Contamination of leadwires

Microbial suspensions were prepared as follows: one colony of a fresh culture on an agar plate was used to inoculate brain-heart infusion broth. After incubation for 24 hours at 37°C, the final microbial suspension was prepared by adding 50 μL of the cultured broth to 100 mL of sterile saline solution. Ten mL of each microbial suspension was added to one test box containing the coated leadwire sections and one control box containing non-coated leadwire sections. The boxes were hermetically sealed and then agitated gently for 15 minutes at ambient temperature. The leadwire sections were then transferred to sterile tubes (one per tube) and this was defined as time 0 (t0). The samples were stored at 37°C for various times.

Semi-quantitative assessment of microorganism survival

In account of the form of the leadwire sections used for the study, we applied the semiquantative culture method of Maki that is well-recognized method for evaluating the microbial density colonization on catheter surface [18]. At t0, and after two, four, six, 24 and 48 hours of storage at 37°C, Maki’s technique was performed by transferring each contaminated leadwire section to a blood agar plate and by rolling the section back and forth across the surface (one section per plate). The plates were then incubated for 48 hours at 37°C. After incubation, the plates were photographed and colonies were counted. For each of the tested microorganisms, the overall assay was repeated five times, and the bacterial counts were used to calculate average counts.

Statistical analysis

Wilcoxon signed-rank tests were used to compare continuous paired data. For all calculations, a two-tailed P value of less than 0.05 was considered to indicate statistical significance. The software package Stata, version 10.0 (Stata Corp., College Station, TX, USA) was used for analysis.

Results and discussion

The data obtained for the contaminated coated and non-coated leadwire sections are reported in Table 1. Examples of plate cultures obtained from Mu50 S. aureus-coated leadwires are shown in Figure 1. The average colony counts obtained for the non-coated control wires after they were incubated for 2 − 48 hours showed that all the microorganisms tested were able to survive on the surface of the non-coated wires for prolonged periods of time (Table 1) (Figure 2). Culture of these wires six hours after contamination revealed high bacteria counts in all cases. At 24 hours, very high bacteria counts were detected for Gram-negative organisms. At 48 hours, substantial numbers of bacteria colonies were cultured from wires contaminated with most of the Gram-negative microorganisms (i.e. the ESBL-producing Enterobacteriaceae and P. aeruginosa) and with the two spore-forming microorganisms, A. fumigatus and C. difficile. In contrast, we detected survival of the two staphylococci, E. faecium and C. albicans 24 hours after contamination but never after 48 hours. Overall, these first data confirmed the non-coated leadwire surface as a stand for nosocomial pathogens, capable of harboring viable microorganisms.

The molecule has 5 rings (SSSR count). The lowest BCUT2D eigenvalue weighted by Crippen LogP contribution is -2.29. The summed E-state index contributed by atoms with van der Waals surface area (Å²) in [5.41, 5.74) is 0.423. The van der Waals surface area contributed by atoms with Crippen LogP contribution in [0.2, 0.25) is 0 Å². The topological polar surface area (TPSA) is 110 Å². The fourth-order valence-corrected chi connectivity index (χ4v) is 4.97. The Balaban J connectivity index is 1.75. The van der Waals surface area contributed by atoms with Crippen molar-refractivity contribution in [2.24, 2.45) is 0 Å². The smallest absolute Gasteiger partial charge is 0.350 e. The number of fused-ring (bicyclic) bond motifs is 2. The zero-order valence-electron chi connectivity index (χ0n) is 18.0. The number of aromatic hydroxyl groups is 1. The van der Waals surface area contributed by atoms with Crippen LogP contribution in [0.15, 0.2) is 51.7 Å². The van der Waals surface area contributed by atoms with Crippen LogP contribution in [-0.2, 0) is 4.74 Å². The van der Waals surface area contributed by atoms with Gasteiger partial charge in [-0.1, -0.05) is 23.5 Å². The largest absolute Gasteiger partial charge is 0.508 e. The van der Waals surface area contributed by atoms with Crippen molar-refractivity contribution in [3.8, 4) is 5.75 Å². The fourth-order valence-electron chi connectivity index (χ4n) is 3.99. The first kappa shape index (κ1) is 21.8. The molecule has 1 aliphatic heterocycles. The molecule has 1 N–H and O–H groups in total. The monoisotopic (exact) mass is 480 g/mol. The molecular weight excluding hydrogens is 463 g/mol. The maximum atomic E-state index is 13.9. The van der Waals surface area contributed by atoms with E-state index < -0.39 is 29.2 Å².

Table 1. Colony counts obtained from coated and non-coated surfaces contaminated with microorganisms for 0 − 48 hours

thumbnailFigure 1. Colonies obtained from contaminated leadwires. At t0 and after 2, 4, 6, 24 and 48 hours of storage at 37°C, coated and non-coated leadwire sections contaminated with Mu50 Staphylococcus aureus were rolled on blood agar plates and then incubated for 48 hours at 37°C.

thumbnailFigure 2. Schematic representation of the antimicrobial activity of coated and non-coated surfaces contaminated with microorganisms. Colony counts in average cfu obtained from wires 0 − 48 hours after contamination with various microorganisms. Data are from five replicate experiments.